Five Tech Trends That Will Change Freight

A whopping $13.92 billion dollars of US venture capital was invested in the first quarter of 2016. And with daily headlines on new Ubers for X, new tech acquisitions, and the continuing crawl of technology into our everyday life, we’re focussing on five emerging tech trends that have the potential to reshape logistics.

1. Better last mile shipping

Persistent growth in ecommerce, door delivery and expectations for “free” shipping have many in the industry talking up the potential for drones to change the industry. However recent Freightos research found that only 32% of logistics professionals believe that drones will change the industry in the next five years (with nascent signs that drones are taking on some niche shipping tasks.

But it’s not just drones.

Elon Musk’s concept of the hyperloop promises 700 mph transportation between major US cities. Musk already has experience with transportation innovation; reinventing the electric car with Tesla, and creating reusable rockets at SpaceX.

Crowdsourced last-mile delivery is also on the rise. Roadie has already garnered 250K downloads and 20,000 drivers in the US, while Nimber is making headway in the European market. And, of course, Amazon looms with Amazon Flex.

2. The Full-Stack Powerhouses

Speaking of Amazon, the titan has never been as imposing, to so many companies, in so many sectors, as they are currently. Recent product expansion includes electronicsapparel, food, detergent and diapers.  They even recently filed as a 3PL, in the process labelling their current  logistics suppliers as competition. Clearly a formidable foe, they are not alone. Other tech giants, like Alibaba and Facebook, are also expanding into new markets.

Giants like these are planning to extend their control further around the customer lifecycle, and further along the supply chain, so incumbents in just about every vertical should be wary.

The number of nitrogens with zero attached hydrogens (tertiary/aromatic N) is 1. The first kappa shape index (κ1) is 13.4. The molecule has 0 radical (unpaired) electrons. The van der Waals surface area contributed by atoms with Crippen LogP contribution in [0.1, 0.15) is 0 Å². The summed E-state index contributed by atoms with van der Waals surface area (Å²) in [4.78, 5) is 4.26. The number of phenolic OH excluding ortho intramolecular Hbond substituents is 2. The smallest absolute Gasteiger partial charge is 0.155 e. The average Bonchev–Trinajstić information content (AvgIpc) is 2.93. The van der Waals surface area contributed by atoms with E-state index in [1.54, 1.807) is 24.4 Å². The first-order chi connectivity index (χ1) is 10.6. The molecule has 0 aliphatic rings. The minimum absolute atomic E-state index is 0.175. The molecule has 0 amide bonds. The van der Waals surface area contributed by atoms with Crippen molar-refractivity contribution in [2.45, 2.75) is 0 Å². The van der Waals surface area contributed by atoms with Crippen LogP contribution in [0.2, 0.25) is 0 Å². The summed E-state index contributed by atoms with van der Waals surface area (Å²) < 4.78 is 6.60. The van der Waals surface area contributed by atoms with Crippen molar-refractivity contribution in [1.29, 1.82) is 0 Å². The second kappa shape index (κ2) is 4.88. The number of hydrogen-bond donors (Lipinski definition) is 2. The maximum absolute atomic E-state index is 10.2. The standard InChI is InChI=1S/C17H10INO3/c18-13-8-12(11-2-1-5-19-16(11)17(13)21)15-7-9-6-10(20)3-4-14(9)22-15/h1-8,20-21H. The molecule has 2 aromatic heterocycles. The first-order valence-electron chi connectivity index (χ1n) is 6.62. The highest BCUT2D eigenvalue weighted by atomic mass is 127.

3. Here come the Millennials

By 2020, over 50% of the global workforce will be Millennials – employees born between 1980 and 2000. By their early teens, most of these employees in advanced economies were online. A Millenial born in 1984 was just 10 when Amazon was founded, and 18 when Facebook was founded. When they joined the workforce, 50% of US mobile users had already migrated to smartphones. Netflix is their movie theater, and the internet is their mall.

And they’re expecting similar technology at work. Increasingly they are running procurement and logistics departments. This explains why, according to logistics providers, 83% of their clients want real-time tracking and 70%  want online booking – Millenials grew up with exposure to ecommerce courier shipping, which provided exactly that. New workers with new expectations, are searching for new technology and new platforms.

Millennials at home are millennials at work

4. VC ❤️ Freight Startups

Logistics startups have been all over the news. More capital and more enterprise tech have powered a rapid increase in technology that promises to change day-to-day business for logistics professionals. Since tech logistics sales cycles can be lengthy, VC capital is a critical enabler. Funding in 2015 grew by 125%, hitting $1.5 billion dollars.

Wary of too much hype and not enough true success, some prominent tech analysts, like Bill Gurley, are now predicting a potential slump in tech investments, mostly as the result of startups burning capital without creating sustainable returns, and investors or employees attempting to capitalize on high valuations of companies without the necessary liquidity. While this is only one side of the coin (funding in Q1 2016 has remained stable), it is still cause for concern.

5. Moving data better

Despite dropping profitability on core shipping operations, 86% of logistics professionals are still optimistic, confident in new technology as the best way to succeed down the line. In a decade’s time, freight will likely still be moved in containers and boxes on airplanes and ships. The real potential for change lies in better movement of the data that moves the freight, a sentiment echoed by DHL Supply Chain’s Head of Innovation.

“Big Data” is big news in logistics. With it, realtime data from scanners, tracking systems, and other new technology can be harnessed to improve productivity, safety, customer satisfaction, profits; in short revolutionize the way companies work. So, expect even more startups who’s focus is on supply chain process and data integration, and expect many more logistics providers, large and small, to be rolling out the new data technologies.

Moving data better means moving freight better

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